After a section of manuka river terrace we entered beech forest alive with birds - especially bellbirds - and we met several robins.

We lunched at Hope Halfway Hut and soon after a short time in the bush we picked our way alongside the Hope River. Higher broad flats adorned with sweeps of grey matagouri made easier travel to the swingbridge where we farewelled the Hope and turned up the Kiwi River.

Hurunui River

The track snaked up a series of terraces before I mistakenly led us onto the old track and into a chaos of windfalls but we were soon at the spacious Hope Kiwi Lodge back on a vast meadow.

The fire team soon had the stove warming us after a cheerless day of high cloud and light rain began falling in the late afternoon. Overnight strong winds buffeted the hut.

Track times: 3 hrs to Hope Halfway Hut, 2 hrs to Hope Kiwi Lodge

19 June: At 8.30am we set off under a partly cloudy sky with a light dusting of fresh snow on the higher reaches of forest above our grassland trail. It was a short climb through the forest to Kiwi Saddle where we briefly explored the track to Lake Marion hoping for a lake view.

A kilometre later was a lookout track but the vista of Lake Sumner was better for tall people. Bellbirds chorused as we made the prolonged undulating descent to Lake Sumner for a cool midday lunch viewing the mountains across the water.

It was back to the bush but flatter going with the Hurunui River flats visible at the bush edge. Again we found progress blocked by occasional treefall and we marvelled to see statuesque red beech snapped like matchsticks.

We had to traipse well across the open flats towards the Hurunui swingbridge to get beyond the shadow and be warmed by the sun and so, after crossing we all perched together to further defrost before the final quick forest stretch to Hurunui Hut.

Given the Hurunui Mainland Island poster in the hut we were surprised to see possums around the hut and hoped the project was still active.

Track time: 6 hrs (including lunch)

20 June: The sun shone weakly through gaps in the clouds as we walked the open river banks and bush tracks to Hurunui No 3 Hut.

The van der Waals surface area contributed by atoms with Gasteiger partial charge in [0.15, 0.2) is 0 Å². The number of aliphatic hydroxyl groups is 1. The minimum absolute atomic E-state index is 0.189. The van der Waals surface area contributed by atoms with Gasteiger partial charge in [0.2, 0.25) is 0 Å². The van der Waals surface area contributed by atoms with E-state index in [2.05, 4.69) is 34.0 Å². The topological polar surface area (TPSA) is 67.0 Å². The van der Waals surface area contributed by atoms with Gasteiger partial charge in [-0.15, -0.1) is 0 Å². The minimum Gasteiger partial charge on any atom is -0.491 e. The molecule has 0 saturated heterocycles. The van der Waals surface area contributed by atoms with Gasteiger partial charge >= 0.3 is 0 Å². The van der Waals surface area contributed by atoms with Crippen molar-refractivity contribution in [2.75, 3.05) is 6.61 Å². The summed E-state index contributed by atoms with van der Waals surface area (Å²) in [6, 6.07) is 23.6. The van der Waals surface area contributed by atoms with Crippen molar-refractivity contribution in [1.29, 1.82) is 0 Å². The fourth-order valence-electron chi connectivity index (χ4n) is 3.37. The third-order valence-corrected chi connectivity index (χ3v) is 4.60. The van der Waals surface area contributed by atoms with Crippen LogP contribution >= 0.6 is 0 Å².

A soak in the hot pool midway was a pleasure that haunted us as we froze all afternoon in the historic hut stoically deferred lighting the fire until a respectable time. NZ‘s own balaclava clad Ice-us faction maybe?

Track time: 3 hrs

21 June Winter Solstice: A glorious sunny day but the air remained deeply chill throughout. A 7.50am start with the usual Hurunui mix of grass river terrace and bush walking - often pugged by the resident Hereford cattle - as we strode purposely upriver.

Ironically we kept our feet dry by using the walkwire at the Cameron Stream and soon after came upon tiny Cameron Hut.

Although the river gradient was minimal we upped and downed in the bush until reaching the sub-alpine zone and Harper Pass Bivouac. Now we darted back and forth in the icy headwaters of the Hurunui as we conquered the contour lines and attained the broad pass.

The great expanse of the Taramakau Valley was outlined by a ring of snowy peaks and the mountains about us on the pass bore the previous night’s snow dusting almost down to where we stood.

At 11.30am we turned back downhill and descended quickly through the forest enticed by the promise of sun in an open space - but no sooner had we opened our lunches in a suitable spot than the sun fled.

Frost and mist on Hurunui river flats

This was the theme of the afternoon and although we travelled on the open river flats, necessitating several numbing river crossings, the shadow largely marched down the valley more speedily than us.

However travel was swifter than the conventional route and we were able to collect our gear in No 3 Hut to continue on to Hurunui Hut. It was a beautiful walk with sparkling white peaks set against the pale blue sky but all were ready to remove their sodden boots at Hurunui Hut at 5.15pm.

Track time: 9hr 25min (for everything)

22 June: At 8am we stepped outside to a white world of frost and mist lifting from the river below. Blue sky but the shade temperature failed to make zero all day.

After crossing the swingbridge we opted to stay on the frost encrusted flats seeing the mountains loom above us out of the swirling fog. At one point the river was pooled against the bank so we deviated up the cliff and bush bashed (in preference to a couple of river crossings) but we were soon back at Lake Sumner at the base of the meandering bush track.

We felt the first sun rays through the trees as we lunched on Kiwi Saddle and later thawed a little as we walked the final grassland stretch to Hope Kiwi Lodge. Nevertheless all shaded grassland areas remained locked in fierce frost and ice continued to crust mud and swamps.

Unluckily much of our walking on to Hope Halfway Hut was in the long shadows with only brief respites and alas no fire for us that night.

Track times: 6hrs to Hope Kiwi Lodge (including lunch), 2hrs to Hope Halfway Hut

At Harper Pass

23 June: Another fine and frosty day that, despite some dissenters, most agreed was marginally warmer than the previous day. After all there was no ice on the inside of the windows and the water didn’t freeze in our drink receptacles.

Track time: 3ish hrs to Windy Point (lost interest)

We were Catherine Doyle, Chris Burnett, Christine Major (leader, scribe), David Holl, Graeme Pollock, Hazel Walton (St James only) and Tony Walton.